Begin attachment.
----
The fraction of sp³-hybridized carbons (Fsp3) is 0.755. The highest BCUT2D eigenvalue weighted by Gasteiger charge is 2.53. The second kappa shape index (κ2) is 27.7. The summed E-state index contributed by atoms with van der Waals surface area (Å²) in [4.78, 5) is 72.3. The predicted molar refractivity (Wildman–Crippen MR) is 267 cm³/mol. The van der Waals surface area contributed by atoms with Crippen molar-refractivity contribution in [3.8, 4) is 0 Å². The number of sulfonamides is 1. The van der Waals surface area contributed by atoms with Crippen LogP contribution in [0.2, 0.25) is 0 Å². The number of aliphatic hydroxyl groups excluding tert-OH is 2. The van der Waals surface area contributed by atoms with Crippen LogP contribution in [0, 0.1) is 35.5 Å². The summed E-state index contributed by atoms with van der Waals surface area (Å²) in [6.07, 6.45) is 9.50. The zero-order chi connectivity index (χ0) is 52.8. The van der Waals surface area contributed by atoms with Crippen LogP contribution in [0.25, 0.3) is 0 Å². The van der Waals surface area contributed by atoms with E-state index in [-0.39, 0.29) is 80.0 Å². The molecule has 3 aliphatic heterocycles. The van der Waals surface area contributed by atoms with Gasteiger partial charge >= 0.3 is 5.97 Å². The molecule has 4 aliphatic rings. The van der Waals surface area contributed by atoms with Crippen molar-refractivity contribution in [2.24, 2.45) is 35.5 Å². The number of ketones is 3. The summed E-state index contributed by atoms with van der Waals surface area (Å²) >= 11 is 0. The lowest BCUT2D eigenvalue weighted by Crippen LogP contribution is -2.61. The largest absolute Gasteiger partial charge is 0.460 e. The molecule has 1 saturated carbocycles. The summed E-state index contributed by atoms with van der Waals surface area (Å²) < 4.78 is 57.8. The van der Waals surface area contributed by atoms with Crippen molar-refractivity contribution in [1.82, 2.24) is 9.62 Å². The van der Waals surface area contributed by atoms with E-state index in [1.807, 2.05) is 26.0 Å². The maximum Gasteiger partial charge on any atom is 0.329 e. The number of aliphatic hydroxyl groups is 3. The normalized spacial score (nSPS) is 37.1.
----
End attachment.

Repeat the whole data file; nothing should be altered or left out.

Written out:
The fraction of sp³-hybridized carbons (Fsp3) is 0.755. The highest BCUT2D eigenvalue weighted by Gasteiger charge is 2.53. The second kappa shape index (κ2) is 27.7. The summed E-state index contributed by atoms with van der Waals surface area (Å²) in [4.78, 5) is 72.3. The predicted molar refractivity (Wildman–Crippen MR) is 267 cm³/mol. The van der Waals surface area contributed by atoms with Crippen molar-refractivity contribution in [3.8, 4) is 0 Å². The number of sulfonamides is 1. The van der Waals surface area contributed by atoms with Crippen LogP contribution in [0.2, 0.25) is 0 Å². The number of aliphatic hydroxyl groups excluding tert-OH is 2. The van der Waals surface area contributed by atoms with Crippen LogP contribution in [0, 0.1) is 35.5 Å². The summed E-state index contributed by atoms with van der Waals surface area (Å²) in [6.07, 6.45) is 9.50. The zero-order chi connectivity index (χ0) is 52.8. The van der Waals surface area contributed by atoms with Crippen LogP contribution in [0.25, 0.3) is 0 Å². The van der Waals surface area contributed by atoms with E-state index in [-0.39, 0.29) is 80.0 Å². The molecule has 3 aliphatic heterocycles. The van der Waals surface area contributed by atoms with Gasteiger partial charge >= 0.3 is 5.97 Å². The molecule has 4 aliphatic rings. The van der Waals surface area contributed by atoms with Crippen molar-refractivity contribution in [2.24, 2.45) is 35.5 Å². The number of ketones is 3. The summed E-state index contributed by atoms with van der Waals surface area (Å²) >= 11 is 0. The lowest BCUT2D eigenvalue weighted by Crippen LogP contribution is -2.61. The largest absolute Gasteiger partial charge is 0.460 e. The molecule has 1 saturated carbocycles. The summed E-state index contributed by atoms with van der Waals surface area (Å²) < 4.78 is 57.8. The van der Waals surface area contributed by atoms with Crippen molar-refractivity contribution in [1.82, 2.24) is 9.62 Å². The van der Waals surface area contributed by atoms with E-state index in [1.807, 2.05) is 26.0 Å². The maximum Gasteiger partial charge on any atom is 0.329 e. The number of aliphatic hydroxyl groups is 3. The normalized spacial score (nSPS) is 37.1.